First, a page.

Drawing by Josef Herman OBE RA
pencil and coloured wash
collection of Leyden Gallery
Josef Herman OBE RA was a polish realist painter born in Warsaw into a Jewish family, on 3 January 1911. Herman attended Warsaw Academy for two years before working briefly as a graphic designer. After the outbreak of World War II, he escaped to France and then to Britain. It was years later when he found out that his entire family had perished in the Jewish Ghetto due to Nazi prosecution. The grief of losing loved ones led Herman to begin work on the series he called A Memory of Memories, mostly works on paper in which he recalled the life he had left behind in Warsaw. Two years later, Herman came to the realization that ‘the nostalgia for my childhood years had burnt itself out and nothing had taken its place, except a vague feeling for big forms and a cry within me for a new belief in man’s serenity.’
In 1944 Herman went on a trip to Ystradgynlais in Wales which he expected to last a fortnight but instead he stayed in this Welsh mining village for 11 years. Herman experienced an artist’s epiphany and found new inspiration in the miners and field labourers he encountered there. He was immediately at home with its closely-knit mining community. Every morning he would sketch the miners and their families, creating works that capture the grandeur and sadness of the working man, the dignity of manual labour, and the ‘monumentality’ of everyday life that he respected and wanted to honour.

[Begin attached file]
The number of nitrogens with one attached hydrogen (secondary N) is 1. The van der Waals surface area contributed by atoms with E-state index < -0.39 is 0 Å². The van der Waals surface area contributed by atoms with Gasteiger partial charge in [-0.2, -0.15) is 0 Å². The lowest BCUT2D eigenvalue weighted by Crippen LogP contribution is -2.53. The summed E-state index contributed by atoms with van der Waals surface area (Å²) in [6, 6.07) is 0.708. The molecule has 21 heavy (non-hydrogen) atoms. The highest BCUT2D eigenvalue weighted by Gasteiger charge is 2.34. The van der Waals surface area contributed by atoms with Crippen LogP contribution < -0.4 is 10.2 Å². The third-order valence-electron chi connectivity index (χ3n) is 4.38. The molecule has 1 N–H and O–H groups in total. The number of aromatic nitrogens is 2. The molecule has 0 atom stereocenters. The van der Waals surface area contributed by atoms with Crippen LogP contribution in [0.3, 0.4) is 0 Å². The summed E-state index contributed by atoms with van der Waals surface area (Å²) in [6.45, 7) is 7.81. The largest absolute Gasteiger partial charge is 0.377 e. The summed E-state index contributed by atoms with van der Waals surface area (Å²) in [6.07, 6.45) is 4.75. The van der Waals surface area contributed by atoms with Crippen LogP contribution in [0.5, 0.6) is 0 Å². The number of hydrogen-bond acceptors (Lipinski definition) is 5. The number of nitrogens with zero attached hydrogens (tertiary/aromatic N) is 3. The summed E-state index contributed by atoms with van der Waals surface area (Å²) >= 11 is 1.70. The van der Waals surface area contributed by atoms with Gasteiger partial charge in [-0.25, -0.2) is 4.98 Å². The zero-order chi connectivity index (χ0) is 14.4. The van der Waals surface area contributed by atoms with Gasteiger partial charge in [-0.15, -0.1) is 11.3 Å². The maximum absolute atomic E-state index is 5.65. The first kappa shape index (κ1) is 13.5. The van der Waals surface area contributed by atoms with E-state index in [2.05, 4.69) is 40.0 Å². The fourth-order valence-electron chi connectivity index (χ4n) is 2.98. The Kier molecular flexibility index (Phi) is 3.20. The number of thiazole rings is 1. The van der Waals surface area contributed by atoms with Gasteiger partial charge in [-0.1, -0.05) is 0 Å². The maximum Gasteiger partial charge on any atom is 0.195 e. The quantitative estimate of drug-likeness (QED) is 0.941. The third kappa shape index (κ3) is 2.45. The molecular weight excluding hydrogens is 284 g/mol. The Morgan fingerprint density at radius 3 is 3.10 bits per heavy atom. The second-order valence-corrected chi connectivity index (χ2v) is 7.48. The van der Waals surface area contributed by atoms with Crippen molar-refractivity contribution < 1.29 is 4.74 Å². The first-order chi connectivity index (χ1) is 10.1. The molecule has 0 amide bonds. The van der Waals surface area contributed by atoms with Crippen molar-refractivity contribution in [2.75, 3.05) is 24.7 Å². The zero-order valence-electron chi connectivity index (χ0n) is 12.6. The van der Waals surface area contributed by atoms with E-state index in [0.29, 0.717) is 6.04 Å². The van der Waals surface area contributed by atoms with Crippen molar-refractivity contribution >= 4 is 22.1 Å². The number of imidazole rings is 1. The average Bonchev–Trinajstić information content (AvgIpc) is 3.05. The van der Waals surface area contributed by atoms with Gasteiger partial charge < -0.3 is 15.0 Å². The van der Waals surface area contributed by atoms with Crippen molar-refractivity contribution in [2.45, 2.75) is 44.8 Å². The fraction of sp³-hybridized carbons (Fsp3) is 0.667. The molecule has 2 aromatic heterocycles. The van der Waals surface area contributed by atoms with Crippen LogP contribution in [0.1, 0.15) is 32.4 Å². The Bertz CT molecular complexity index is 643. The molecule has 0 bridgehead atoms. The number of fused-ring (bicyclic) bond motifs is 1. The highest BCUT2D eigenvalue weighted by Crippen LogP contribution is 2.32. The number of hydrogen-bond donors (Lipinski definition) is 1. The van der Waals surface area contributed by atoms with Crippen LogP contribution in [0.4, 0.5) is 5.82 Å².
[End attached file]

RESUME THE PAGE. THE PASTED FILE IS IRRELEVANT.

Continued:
This drawing owned by Leyden Gallery depicts two laborers harvesting crops in the field. The figures, sketched out with loose pencil lines, bend over with their backs against the viewer. Herman conveyed a sense of secularity without even depicting the crop field as background for the drawing. Because as for Herman he was not interested in the depiction of picturesque landscapes, but the landscape only insofar as it supports people. By the feet of the farmer we can see the shape of a basket and this is the only element in the drawing that suggests their occupation; apart from that the figures remain anonymous and generalized. Herman rendered them with such little attention to detail that they resemble slabs of stone, and by doing so he celebrates the monumentality of the mundane and everyday life that endures itself through relentless difficulty.